Writer(s): Sloane Leong.
Illustrator(s): Anna Bowles.
Letterer(s): Anna Bowles.
Publisher: TKO Studios.
Release Date: December 1st 2020.
Genre(s): Comics, Horror.
My Overall Rating:
They say walls have ears. What if they could also see, feel, and remember everything? Isn’t a terrifying thought? A place you call that might have witnessed everything and anything that happens within its premisses. After all, between those walls, our darkest and most intimate secrets are often laid bare for those with access to our kingdom. Sometimes, these secrets are often best kept to our grave but when we are the guardians of these mysteries, we become one with them, and a home makes it its business to understand those that inhabit it. Written by author Sloane Leong (A Map to the Sun, Prism Stalker) and artist Anna Bowles, their story presents a horror tale driven by obsession and a thirst for darkness.
What is Graveneye about? Deep in wild woods lies an enormous mansion where resides Ilsa, a peculiar woman harboring dark, grim, and sinister desires and needs. Drawn by a compulsion to hunt, carve, and give a second but inanimate life to animals, she seeks the help of a young maid who goes by the name of Marie, another woman who lives on carrying a heavyweight upon her shoulders. As they both carry on to their respective duties, they soon find their lives entangled and inevitably crossing paths, leading them down a perilous road where obsession meets desire. Trapped in their own habits and infatuations, there is only Isla’s home to remain witness to the horrors that take place upon its insides.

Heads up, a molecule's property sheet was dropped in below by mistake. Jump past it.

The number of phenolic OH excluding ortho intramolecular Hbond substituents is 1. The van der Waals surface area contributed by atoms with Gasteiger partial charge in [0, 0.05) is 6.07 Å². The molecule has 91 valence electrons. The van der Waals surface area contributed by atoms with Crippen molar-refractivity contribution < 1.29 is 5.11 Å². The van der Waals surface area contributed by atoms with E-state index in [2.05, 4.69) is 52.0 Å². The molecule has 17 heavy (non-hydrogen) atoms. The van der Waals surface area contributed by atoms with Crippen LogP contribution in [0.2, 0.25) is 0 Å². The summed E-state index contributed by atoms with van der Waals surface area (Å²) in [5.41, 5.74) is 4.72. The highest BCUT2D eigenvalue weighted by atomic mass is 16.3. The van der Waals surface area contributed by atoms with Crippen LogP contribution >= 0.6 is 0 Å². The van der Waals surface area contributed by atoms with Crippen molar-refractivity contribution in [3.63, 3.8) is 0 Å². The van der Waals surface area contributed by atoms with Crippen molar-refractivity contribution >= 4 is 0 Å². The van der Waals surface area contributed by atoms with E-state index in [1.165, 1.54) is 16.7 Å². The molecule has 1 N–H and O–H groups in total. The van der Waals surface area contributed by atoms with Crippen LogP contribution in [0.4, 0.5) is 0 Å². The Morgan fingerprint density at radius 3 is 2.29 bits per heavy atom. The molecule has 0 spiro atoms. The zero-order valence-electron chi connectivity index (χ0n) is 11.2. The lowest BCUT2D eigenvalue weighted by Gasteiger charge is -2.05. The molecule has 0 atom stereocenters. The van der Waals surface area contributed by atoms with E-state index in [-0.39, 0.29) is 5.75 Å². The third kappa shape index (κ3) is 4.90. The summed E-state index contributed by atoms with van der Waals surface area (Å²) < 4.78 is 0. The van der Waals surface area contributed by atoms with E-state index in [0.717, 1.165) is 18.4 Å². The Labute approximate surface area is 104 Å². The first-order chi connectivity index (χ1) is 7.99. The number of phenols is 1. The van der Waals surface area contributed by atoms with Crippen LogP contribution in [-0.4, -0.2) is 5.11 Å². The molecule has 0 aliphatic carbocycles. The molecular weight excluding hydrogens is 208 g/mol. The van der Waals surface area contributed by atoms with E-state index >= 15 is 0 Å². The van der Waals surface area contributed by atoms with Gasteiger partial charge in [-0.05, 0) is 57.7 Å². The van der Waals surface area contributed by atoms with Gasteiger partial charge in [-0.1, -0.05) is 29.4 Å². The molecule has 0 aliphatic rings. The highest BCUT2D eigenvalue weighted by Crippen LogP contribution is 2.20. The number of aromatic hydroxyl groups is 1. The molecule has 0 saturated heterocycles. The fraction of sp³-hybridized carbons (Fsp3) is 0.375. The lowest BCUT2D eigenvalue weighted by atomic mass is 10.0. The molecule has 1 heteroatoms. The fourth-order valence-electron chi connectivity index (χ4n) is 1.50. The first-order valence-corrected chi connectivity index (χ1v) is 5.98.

“The first time we met, I bit her.”— Sloane Leong
There’s a solid concept hidden behind the poor execution of this stand-alone story. In an ambitious effort to turn the mansion into a character and allowing it to narrate this story through an omniscient voice, it, unfortunately, suffers from a cold and distant intimacy with the characters’ lives. The lush prose desperately seeks to draw the reader into its unique perspective, offering an obscure glimpse into the lifeless horror story while it struggles to allow readers the chance to connect with the characters, their voice, and their tragic and bloody fates. Where there might have been an original attempt at creating an intriguing mythos through this tale of abuse, obsession, and unrequited love, it fails to properly create an organic and engrossing narrative in the end.
The artistic style utilized for this story has its strengths through its colour cohesion, focused on a greyscale scheme with red to accentuate bruises, blood, and gore. Although there’s a certain chronology to scenes, a regrettable choppiness does impair the pace and the structure. However, an effort to capture the core emotions of these characters can be observed through noticeable body language and facial expressions, which helps drive the story’s own emotional foundation, allowing readers to understand what truly drives these desperate characters. Unfortunately, the artwork remains an acquired taste and the narrative isn’t enough to justify the partnership between story-telling and artistic vision.
Graveneye is a poorly-executed horror story about obsession, despair, and desire told through a mansion’s unusual viewpoint.